The Saginaw-Bay Symphony Orchestra was a great touch and Todd Michael Hall did an outstanding job on both National Anthems. Some attendees complained about the length of the parade being so small. It wasn’t billed as a huge parade. It was a ceremony to deliver the prestigious Memorial Cup to the Jolt Event Park. The championship parade was the day following the championship game, and mirrored the same route as the opening parade. The players had fun during the parade and on stage where they were joined by members of the Spirit organization. It was held at noon following the title game to accommodate CHL officials.


Campus-like Atmosphere


Kayla Pionk, the Special Events Coordinator for the Saginaw Spirit, had her hand in just about everything dealing with the Memorial Cup. The UA Local 85 Fan Fest was a huge hit with kid’s games, Food Truck Alley, a merchandise tent, a speaker series, live entertainment daily, and much more. I chatted with one Canadian visitor who has attended the past 10 Memorial Cup tournaments. He said none of them topped what Saginaw had to offer.


Public Transportation


Saginaw Transit Authority and Regional Services (STARS) was one of the unsung heroes of the 2024 Memorial Cup. Executive Director Glenn Steffens had a fleet of brand-spanking new busses on hand for free transportation each day of the tourney. They provided shuttles routes from 2-11 p.m. to Frankenmuth hotels and Visitor Headquarters, as well as routes to Kochville Township hotels and loops to shopping and dining venues.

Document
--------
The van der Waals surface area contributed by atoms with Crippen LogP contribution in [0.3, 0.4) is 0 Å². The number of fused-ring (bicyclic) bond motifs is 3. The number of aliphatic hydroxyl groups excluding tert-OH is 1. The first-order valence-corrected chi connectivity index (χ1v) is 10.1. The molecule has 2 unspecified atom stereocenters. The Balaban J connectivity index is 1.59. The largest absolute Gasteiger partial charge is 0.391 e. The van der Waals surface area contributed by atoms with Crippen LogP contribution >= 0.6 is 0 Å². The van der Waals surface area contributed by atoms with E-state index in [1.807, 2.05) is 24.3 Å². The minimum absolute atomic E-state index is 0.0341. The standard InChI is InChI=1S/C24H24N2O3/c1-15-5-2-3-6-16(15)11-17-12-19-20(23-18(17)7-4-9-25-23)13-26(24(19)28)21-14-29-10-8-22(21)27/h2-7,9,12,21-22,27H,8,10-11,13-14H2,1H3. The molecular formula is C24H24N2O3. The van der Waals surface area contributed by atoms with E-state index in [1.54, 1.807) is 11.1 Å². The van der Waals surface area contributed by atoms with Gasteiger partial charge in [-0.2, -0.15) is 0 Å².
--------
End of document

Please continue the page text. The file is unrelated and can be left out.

Media Center/NHL Scout Area


The Media Center was a flurry of activity each day. Coordinated by the Canadian Hockey League and its Manager of Media Relations, Chris Seguin, there were numerous television, newspaper, magazine and social media members coming and going. There was even a photographer from Getty Images.


The room was littered with tri-pods, microphones, sound boards, backdrops, and bright lights. The Garden Room served as the Media Center and an adjoining tent housed tables/chairs for the media and NHL scouts to dine in. Most knew each other as there was a lot of interaction between them, trading hockey stories in both English and French.


The media had access to players, coaches and general managers from each team before and after each game. The room opened daily at 3:30 p.m. and ASM put on a spread of food each day beginning at 5 p.m. on days there was a game. Besides a daily dose of salad and rolls, they were treated to Beef Tenderloin, Fettuccini Alfredo, chicken and rice, steak and chicken Fajitas, burgers/brats, and beef brisket. I chatted with one AMS employee working for the kitchen staff. His day for a 7:30 p.m. game started at noon and his day didn’t end until around 1 a.m.


A host of National Hockey League scouts and general managers attended the Memorial Cup. They had to sign in daily during the tourney. For the first 3-4 days, there were three pages of scouts at the Dow. The numbers waned as the tournament progressed since there was a Scouting Combine in Buffalo later in the week. The pro scouts were extremely friendly and were huge coffee drinkers. Some of the organizations sending scouts included Ottawa, Pittsburgh, Toronto, Philadelphia, Chicago, Anaheim, Vegas, Tampa Bay, Utah, Dallas, New Jersey, Buffalo, St. Louis, Calgary, Winnipeg and Detroit. Former Detroit Red Wing Pat Verbeek, now the GM of the Anaheim Ducks, couldn’t have been more than 5-foot-7.


Extremely Safe Event